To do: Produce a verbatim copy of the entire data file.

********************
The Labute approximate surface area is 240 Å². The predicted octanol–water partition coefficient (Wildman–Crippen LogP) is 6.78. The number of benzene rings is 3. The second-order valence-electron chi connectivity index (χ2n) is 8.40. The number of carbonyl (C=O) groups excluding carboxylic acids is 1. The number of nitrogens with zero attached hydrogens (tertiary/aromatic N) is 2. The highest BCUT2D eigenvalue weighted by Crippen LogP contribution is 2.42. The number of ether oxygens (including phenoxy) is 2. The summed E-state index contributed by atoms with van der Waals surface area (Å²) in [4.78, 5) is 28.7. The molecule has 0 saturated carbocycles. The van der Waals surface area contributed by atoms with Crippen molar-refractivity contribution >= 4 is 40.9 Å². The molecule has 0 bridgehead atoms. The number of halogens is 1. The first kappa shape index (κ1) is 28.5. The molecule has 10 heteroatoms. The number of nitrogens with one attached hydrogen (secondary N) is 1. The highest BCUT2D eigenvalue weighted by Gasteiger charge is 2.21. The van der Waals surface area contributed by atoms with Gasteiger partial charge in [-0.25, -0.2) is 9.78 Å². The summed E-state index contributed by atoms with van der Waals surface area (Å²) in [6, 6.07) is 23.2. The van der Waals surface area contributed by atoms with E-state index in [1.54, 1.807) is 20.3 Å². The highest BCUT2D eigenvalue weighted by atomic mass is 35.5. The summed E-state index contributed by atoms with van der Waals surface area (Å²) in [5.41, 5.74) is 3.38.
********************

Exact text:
The Labute approximate surface area is 240 Å². The predicted octanol–water partition coefficient (Wildman–Crippen LogP) is 6.78. The number of benzene rings is 3. The second-order valence-electron chi connectivity index (χ2n) is 8.40. The number of carbonyl (C=O) groups excluding carboxylic acids is 1. The number of nitrogens with zero attached hydrogens (tertiary/aromatic N) is 2. The highest BCUT2D eigenvalue weighted by Crippen LogP contribution is 2.42. The number of ether oxygens (including phenoxy) is 2. The summed E-state index contributed by atoms with van der Waals surface area (Å²) in [4.78, 5) is 28.7. The molecule has 0 saturated carbocycles. The van der Waals surface area contributed by atoms with Crippen molar-refractivity contribution >= 4 is 40.9 Å². The molecule has 0 bridgehead atoms. The number of halogens is 1. The first kappa shape index (κ1) is 28.5. The molecule has 10 heteroatoms. The number of nitrogens with one attached hydrogen (secondary N) is 1. The highest BCUT2D eigenvalue weighted by Gasteiger charge is 2.21. The van der Waals surface area contributed by atoms with Gasteiger partial charge in [-0.25, -0.2) is 9.78 Å². The summed E-state index contributed by atoms with van der Waals surface area (Å²) in [6, 6.07) is 23.2. The van der Waals surface area contributed by atoms with E-state index in [1.54, 1.807) is 20.3 Å². The highest BCUT2D eigenvalue weighted by atomic mass is 35.5. The summed E-state index contributed by atoms with van der Waals surface area (Å²) in [5.41, 5.74) is 3.38.